Let me describe something I was very fortunate to be able to try one time, but which very few of us will get the opportunity to experience. I am talking of entering a professional anechoic chamber.
An anechoic chamber is a room specially designed for the purpose of conducting carefully calibrated acoustic measurements. In normal rooms, any sound generated anywhere within the room will travel rapidly to all other parts of the room by bouncing off the walls (including the ceilings and floors). Therefore, if we attempt to measure the sound in a room we very quickly find that it is impossible to distinguish between sounds which originate directly from the source and those which have travelled via multiple bounces off the room boundaries. This is important, because these multiple signal paths cause the signal to be reinforced, cancelled out, or anything in between, thereby rendering many forms of measurement entirely useless.
The solution is to create a room in which sound waves, when they hit one of the walls (or floors, or ceilings), are instantly and totally absorbed and none of it is reflected back into the room. Such a room generates no echoes, and is therefore termed ‘anechoic’. These are particularly useful for designing things like microphones and loudspeakers, and enable detailed and accurate measurements to be performed in a way that would be virtually impossible otherwise. You’d think that every loudspeaker manufacturer would have one, but they don’t. They all wish they did, but most of them can’t afford such a preposterously expensive luxury. The best they can hope to do is rent time in somebody else’s (most likely in a university, or institutional research center).
What is particularly instructive is to get somebody to step into an anechoic chamber for the first time, and ask them to sing a song or play an acoustic instrument. You can bet your mortgage that they will stop singing or playing within less than a second. What they hear are sounds so alien to them – such a departure from their expectations – that they can’t help but stop abruptly. It only works first time, because once you know what is going to happen you aren’t so taken aback.
The sound of a voice or an instrument in an anechoic chamber is just so unlike anything you have ever heard before that it stops you dead in your tracks. Same goes for a loudspeaker playing in an anechoic chamber. It will exhibit an unappealingly dry sound, devoid of all character, expression, depth, or life. An anechoic chamber is a profoundly unnatural environment.
And yet, the sound of a voice or acoustic instrument in an anechoic chamber is the most accurate representation of that sound. It is precisely what that voice or instrument actually sounds like. Only the sounds travelling directly from the source to the listener will reach the listener. All other sounds will be totally absorbed as soon as they hit any of the walls. This is as accurate as it gets.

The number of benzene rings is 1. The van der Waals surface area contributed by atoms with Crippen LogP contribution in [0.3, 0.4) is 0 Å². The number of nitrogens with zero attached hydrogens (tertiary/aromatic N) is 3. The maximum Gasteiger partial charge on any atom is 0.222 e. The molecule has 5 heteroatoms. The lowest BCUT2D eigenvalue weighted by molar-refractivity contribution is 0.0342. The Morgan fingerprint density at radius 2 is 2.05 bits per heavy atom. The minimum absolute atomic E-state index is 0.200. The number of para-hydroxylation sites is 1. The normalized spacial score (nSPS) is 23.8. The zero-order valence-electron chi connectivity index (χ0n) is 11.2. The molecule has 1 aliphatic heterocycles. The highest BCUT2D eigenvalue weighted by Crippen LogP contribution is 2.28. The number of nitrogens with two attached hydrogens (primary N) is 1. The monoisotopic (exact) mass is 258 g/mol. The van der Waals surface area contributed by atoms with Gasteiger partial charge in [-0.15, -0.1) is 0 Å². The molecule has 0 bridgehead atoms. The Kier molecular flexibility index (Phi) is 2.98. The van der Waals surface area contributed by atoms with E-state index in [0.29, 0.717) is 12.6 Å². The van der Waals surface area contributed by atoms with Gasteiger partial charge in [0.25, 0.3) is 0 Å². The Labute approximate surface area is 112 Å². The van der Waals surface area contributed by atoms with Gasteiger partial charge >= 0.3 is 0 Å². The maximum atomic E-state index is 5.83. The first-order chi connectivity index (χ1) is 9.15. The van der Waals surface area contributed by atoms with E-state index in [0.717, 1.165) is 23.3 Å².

Outside of the anechoic chamber, the sound you hear is the sound of that instrument playing in a given room. The difference between what you hear inside the chamber and outside is the contribution of the room to the sound. That contribution is colossal, and is fundamental to how we perceive the sound. The magnitude of the difference serves to ram home the point that everything we hear every day is the product of the various sound sources modified by the environments in which we both exist. The same orchestra, for example, playing in two different concert halls often sounds like two different orchestras.
This is important to grasp, because it serves to illustrate the futility of one of the holy grails of the audio industry – or more precisely of many of the critics who presume to influence the industry as to what it should be doing. This particular sacrament requires that the goal of a high-end audio system is to recreate the sound of the original instrument. A very noble aim, wouldn’t you think? But the actual sound of the original instrument is the desiccated sound from the anechoic chamber, and that is not what your typical recording engineers attempt to capture. All they can ever hope to capture is the sound of the original instrument played in the original location. [Now that is not entirely fair. Many recording engineers are aware of these limitations, if not necessarily in those terms, and preferentially employ techniques intended to mitigate the effects. But that only serves to further complicate the issue.]
This presents us with two separate philosophical problems. First, how are we to know what the original performance actually did sound like in the original location? Unless we were there at the time, we can’t. Second, our loudspeakers are located in their own separate and different acoustic environment. If ‘simply’ reproducing the musical instruments themselves in our own listening environment is challenging enough, it is a different challenge entirely to reproduce the complete audio environment of one room inside an entirely different room. For example, consider recording a violin in an anechoic chamber, and then trying to reproduce the sound of that anechoic chamber in your own listening room. Take it from me, without an anechoic chamber of your own, it is not possible to come even close.
As far as tonality is concerned there cannot be practical absolutes. While the broad brush strokes of tonal color are provided of course by the instrument itself, the fine details are dominated by the acoustics of the room. So when it comes to judging sound reproduction there can be no such thing as Harry Pearson’s much vaunted “Absolute Sound”. There are no absolute points of reference other than an anechoic chamber, and nobody would want to listen to anything that sounded like that.